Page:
A high-level FWC full bench will decide what constitutes being "at work" under the Fair Work Act's bullying regime after hearing argument this morning from three DP World workers, the company, the MUA, ACCI and the AiG.
The Fair Work Commission has given permission for an employer to have legal representation in a workplace bullying case, despite an objection from the employee who launched the action who argued the Commission's bullying jurisdiction is based on self-representation.
A senior member of the Fair Work Commission has told employers they need strong workplace conduct policies and grievance procedures and should select line managers with good interpersonal skills, to help them prevent bullying claims.
A new report from a major employment law firm predicts that the Senate will pass the Abbott Government's Fair Work Act and building industry amendments, suggests the next reforms will be limits on industrial action and productivity requirements for enterprise agreements, and highlights the lower than expected activity in the FWC's anti-bullying jurisdiction.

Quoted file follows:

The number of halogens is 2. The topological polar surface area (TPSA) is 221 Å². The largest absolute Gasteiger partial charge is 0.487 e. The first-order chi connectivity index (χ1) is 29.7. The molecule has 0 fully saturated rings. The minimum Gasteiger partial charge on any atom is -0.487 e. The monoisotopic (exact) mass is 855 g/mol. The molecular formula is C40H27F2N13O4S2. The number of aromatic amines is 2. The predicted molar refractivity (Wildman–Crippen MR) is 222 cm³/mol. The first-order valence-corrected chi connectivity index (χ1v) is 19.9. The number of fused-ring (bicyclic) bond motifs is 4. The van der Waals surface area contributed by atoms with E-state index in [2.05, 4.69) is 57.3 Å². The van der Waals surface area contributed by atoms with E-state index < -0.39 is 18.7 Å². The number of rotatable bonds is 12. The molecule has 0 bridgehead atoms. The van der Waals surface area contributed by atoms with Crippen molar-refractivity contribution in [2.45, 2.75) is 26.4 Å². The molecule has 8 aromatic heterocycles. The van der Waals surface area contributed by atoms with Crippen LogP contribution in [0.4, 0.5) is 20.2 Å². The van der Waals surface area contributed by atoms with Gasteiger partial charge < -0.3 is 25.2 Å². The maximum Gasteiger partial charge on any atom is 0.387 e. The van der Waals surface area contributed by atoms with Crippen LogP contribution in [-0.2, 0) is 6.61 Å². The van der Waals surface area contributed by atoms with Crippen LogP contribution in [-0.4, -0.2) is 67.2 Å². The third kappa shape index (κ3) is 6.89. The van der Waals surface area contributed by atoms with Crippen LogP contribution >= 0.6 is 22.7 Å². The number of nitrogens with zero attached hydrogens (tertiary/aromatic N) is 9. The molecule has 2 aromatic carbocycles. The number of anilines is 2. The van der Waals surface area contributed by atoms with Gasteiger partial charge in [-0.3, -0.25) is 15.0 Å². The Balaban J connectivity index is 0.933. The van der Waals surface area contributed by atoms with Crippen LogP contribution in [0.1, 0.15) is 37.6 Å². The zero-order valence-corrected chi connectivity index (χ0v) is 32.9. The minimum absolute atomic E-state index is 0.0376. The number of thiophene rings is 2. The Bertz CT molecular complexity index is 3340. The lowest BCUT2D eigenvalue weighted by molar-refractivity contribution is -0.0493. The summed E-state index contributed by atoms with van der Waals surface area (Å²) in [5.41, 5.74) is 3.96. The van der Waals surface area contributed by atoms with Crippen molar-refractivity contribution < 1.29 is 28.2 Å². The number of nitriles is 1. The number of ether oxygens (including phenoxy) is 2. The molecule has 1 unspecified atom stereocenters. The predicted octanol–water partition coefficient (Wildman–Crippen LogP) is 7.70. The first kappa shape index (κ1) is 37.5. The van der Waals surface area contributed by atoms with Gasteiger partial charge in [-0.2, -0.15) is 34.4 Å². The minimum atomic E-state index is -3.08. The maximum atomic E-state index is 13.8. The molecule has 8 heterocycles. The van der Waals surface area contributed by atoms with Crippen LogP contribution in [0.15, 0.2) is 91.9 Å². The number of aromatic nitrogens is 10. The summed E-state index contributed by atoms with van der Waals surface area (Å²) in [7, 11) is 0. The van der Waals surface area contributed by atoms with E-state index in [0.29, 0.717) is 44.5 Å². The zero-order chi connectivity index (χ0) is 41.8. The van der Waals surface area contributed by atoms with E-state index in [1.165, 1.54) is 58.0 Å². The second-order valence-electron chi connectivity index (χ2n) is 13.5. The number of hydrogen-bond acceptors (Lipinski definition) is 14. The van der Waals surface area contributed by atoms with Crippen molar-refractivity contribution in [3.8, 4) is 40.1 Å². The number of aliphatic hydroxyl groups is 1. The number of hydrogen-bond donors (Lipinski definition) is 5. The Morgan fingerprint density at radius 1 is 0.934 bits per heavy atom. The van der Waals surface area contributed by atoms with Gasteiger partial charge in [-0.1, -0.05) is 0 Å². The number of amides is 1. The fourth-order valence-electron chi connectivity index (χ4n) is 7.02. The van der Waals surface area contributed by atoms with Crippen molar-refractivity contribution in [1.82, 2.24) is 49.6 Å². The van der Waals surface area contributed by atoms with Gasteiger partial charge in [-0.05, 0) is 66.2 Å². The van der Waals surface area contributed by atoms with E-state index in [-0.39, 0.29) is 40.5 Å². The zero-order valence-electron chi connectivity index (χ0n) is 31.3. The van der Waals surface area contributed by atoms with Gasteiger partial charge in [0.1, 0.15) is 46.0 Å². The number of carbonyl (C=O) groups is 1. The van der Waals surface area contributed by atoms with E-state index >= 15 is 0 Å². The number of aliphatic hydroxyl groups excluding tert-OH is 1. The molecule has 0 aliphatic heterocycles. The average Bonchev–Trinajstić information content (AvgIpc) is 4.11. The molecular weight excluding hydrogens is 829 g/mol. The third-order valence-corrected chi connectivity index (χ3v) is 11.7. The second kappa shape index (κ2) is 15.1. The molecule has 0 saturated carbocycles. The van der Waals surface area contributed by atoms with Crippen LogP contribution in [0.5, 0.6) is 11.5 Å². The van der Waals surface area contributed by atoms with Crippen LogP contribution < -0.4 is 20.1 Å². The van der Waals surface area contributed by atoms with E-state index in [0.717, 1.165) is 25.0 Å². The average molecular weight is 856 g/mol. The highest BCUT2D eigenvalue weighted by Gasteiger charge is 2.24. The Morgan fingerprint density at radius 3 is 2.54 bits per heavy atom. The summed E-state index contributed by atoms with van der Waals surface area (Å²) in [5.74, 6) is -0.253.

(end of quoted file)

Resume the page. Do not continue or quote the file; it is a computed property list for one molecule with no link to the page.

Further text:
The Fair Work Commission has refused to suppress the name of an employer and an individual subject to a bullying claim, but has warned the employee that its ruling is not a green light to publicly reveal their identity before the hearing.